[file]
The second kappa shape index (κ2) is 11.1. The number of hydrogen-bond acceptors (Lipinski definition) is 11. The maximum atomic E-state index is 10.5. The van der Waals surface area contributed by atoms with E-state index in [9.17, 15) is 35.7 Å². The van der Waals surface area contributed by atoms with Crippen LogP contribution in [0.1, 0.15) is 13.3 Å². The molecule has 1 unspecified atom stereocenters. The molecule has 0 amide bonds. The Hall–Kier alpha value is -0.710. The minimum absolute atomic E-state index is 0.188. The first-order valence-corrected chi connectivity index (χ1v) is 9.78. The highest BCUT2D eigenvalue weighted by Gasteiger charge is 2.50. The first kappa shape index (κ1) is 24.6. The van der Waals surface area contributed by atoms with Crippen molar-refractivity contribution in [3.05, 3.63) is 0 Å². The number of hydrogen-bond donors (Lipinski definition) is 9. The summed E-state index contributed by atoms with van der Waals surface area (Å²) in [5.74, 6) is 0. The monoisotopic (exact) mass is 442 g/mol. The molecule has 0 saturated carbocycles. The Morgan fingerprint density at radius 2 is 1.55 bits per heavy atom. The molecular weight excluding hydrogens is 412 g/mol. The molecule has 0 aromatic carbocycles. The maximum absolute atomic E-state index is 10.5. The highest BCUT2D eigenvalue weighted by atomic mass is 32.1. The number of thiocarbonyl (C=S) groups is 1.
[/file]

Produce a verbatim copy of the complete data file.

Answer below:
The second kappa shape index (κ2) is 11.1. The number of hydrogen-bond acceptors (Lipinski definition) is 11. The maximum atomic E-state index is 10.5. The van der Waals surface area contributed by atoms with E-state index in [9.17, 15) is 35.7 Å². The van der Waals surface area contributed by atoms with Crippen LogP contribution in [0.1, 0.15) is 13.3 Å². The molecule has 1 unspecified atom stereocenters. The molecule has 0 amide bonds. The Hall–Kier alpha value is -0.710. The minimum absolute atomic E-state index is 0.188. The first-order valence-corrected chi connectivity index (χ1v) is 9.78. The highest BCUT2D eigenvalue weighted by Gasteiger charge is 2.50. The first kappa shape index (κ1) is 24.6. The van der Waals surface area contributed by atoms with Crippen molar-refractivity contribution in [3.05, 3.63) is 0 Å². The number of hydrogen-bond donors (Lipinski definition) is 9. The summed E-state index contributed by atoms with van der Waals surface area (Å²) in [5.74, 6) is 0. The monoisotopic (exact) mass is 442 g/mol. The molecule has 0 saturated carbocycles. The Morgan fingerprint density at radius 2 is 1.55 bits per heavy atom. The molecular weight excluding hydrogens is 412 g/mol. The molecule has 0 aromatic carbocycles. The maximum absolute atomic E-state index is 10.5. The highest BCUT2D eigenvalue weighted by atomic mass is 32.1. The number of thiocarbonyl (C=S) groups is 1.